When operating from the personal mind, we live unconsciously. When humans live unconsciously, the result is a culture mired in darkness: Confusion, addiction, avoidance, thoughtlessness, apathy, boredom, cruelty, war, inequality, greed, obsession with very trivial things. We trade around our old trauma energies and insist there is nothing we can do.

The solution, as always, is to turn around and see your true Self.

If you are reading these words, believing there is something special about your pain or constitution that makes it impossible to realize Truth and be in peace, pay attention to who is saying such things.

Is that really you? The ego often likes to offer up this idea that its pain is somehow very special. It feels so alone. Its suffering knows no bounds.

I will say that healing is often a necessary part of the path. To some extent, suffering is often a result of collected negative energy of suppressed emotions. Our culture does not teach us how to safely and healthily release these energies, only how to blot them out (drugs, alcohol, food, television) and/or let it explode when it cannot be suppressed any longer (yelling, vicariously watching violent movies and sports, impulsive acts of violence). However, healing is not the primary goal of the path, and should not be entertained longer than is necessary.

And in any case, do not make your pain so precious that it cannot be let it go. The ego-identity will surely hold onto pain, and make even pain into “something special.” This is exactly why I am not a fan of mental illness labels, for the mind can be quite happy to latch onto these labels and build them into the identity. It likes any explanation for “why it is the way it is,” but these are all lies. Once depression is taken to be a significant part of the identity, it is much harder to let go of.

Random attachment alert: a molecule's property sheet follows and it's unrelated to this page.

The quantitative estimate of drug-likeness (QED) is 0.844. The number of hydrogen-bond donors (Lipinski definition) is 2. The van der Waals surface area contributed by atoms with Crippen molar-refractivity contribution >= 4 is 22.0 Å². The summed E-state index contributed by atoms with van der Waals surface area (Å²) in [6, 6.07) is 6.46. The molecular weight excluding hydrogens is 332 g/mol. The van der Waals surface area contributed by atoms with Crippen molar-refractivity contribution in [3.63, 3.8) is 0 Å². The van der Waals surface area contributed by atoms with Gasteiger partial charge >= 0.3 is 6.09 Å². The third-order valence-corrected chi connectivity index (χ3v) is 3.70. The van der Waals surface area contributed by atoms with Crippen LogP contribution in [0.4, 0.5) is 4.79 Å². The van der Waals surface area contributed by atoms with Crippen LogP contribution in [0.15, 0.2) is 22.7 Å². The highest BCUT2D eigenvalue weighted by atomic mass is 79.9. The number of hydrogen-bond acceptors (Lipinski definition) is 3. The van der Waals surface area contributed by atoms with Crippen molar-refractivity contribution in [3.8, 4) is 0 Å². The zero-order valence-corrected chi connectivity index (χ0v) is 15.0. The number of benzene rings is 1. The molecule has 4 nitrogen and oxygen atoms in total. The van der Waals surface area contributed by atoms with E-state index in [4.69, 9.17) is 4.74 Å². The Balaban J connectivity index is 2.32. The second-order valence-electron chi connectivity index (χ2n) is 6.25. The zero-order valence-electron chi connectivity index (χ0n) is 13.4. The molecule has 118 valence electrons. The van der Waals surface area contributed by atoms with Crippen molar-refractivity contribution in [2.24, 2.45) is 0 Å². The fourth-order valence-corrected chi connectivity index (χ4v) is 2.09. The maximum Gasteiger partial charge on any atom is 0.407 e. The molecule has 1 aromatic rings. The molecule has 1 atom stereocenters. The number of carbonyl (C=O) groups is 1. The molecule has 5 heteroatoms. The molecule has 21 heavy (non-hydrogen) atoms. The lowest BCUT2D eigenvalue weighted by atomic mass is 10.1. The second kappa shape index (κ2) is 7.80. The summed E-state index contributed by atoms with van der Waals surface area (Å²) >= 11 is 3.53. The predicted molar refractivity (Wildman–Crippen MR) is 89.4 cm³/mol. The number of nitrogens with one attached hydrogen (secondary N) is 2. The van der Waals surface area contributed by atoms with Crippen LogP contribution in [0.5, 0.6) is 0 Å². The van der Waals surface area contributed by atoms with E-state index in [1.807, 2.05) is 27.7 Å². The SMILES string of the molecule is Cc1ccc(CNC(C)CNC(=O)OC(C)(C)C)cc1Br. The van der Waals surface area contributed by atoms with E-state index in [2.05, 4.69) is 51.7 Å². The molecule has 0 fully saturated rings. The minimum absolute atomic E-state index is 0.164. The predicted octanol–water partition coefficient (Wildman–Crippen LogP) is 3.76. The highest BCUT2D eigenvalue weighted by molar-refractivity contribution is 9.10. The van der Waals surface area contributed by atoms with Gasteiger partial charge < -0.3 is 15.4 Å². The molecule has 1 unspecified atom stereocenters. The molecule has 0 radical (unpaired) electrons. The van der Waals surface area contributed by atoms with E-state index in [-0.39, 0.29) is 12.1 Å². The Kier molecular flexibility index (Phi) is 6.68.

A dismantling of who we believe we are must be done and faced courageously. Without courage, we back down and make up lots of excuses when we deviate: I don’t have time for this Truth business. If we press on, the ego can get quite dramatic: If I move toward ultimate freedom I will be impoverished; no one will love me; I will be alone; I do not want to be a vagabond beggar!

Come on now. Are these things really going to happen if you start deconstructing the lies of your life?

My mind has said all of these things—even recently! And yet they are not Me. They are clever tricks of a mind that cannot exist without my say so.

On the other side, we begin to see that people really aren’t so different from one another. Uniqueness is merely superficial, and delusion still runs the gamut.

In time, we even begin to feel silly for our attachments and unsolicited opinions. These things exist on the level of the mind, which is to say they are impermanent, which is to say why bother with them?

Until we discover that which is not impermanent—abiding consciousness, peace in God, same/same—we do ourselves a tremendous disservice, traipsing around in the mind. We are like toddlers with hand grenades at this state in our evolution.

And always, there is this thing that is undying and ever-complete. Find that and confirm it as your true identity, and live from this place. Only then will the humanity we often profess to love have a true chance at flourishing.

2 thoughts on “There Are No Others

  1. True, in that there are no “others.” We are all sinners. Whether it’s mother Teresa, the Dali lama, Mohammad or the pope. The Bible says there is no one who is righteous. ALL have fallen short.

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    1. What do these words mean? “Sinner,” “righteous”? If you are relying entirely on the Bible for spiritual truths, you are overlooking the wealth of knowledge already planted in your own heart. Look there; ask yourself.

      We are not aspiring to some great ideal, but just to see what we are. What I am writing about is beyond both concepts of “righteous” and “sinner.”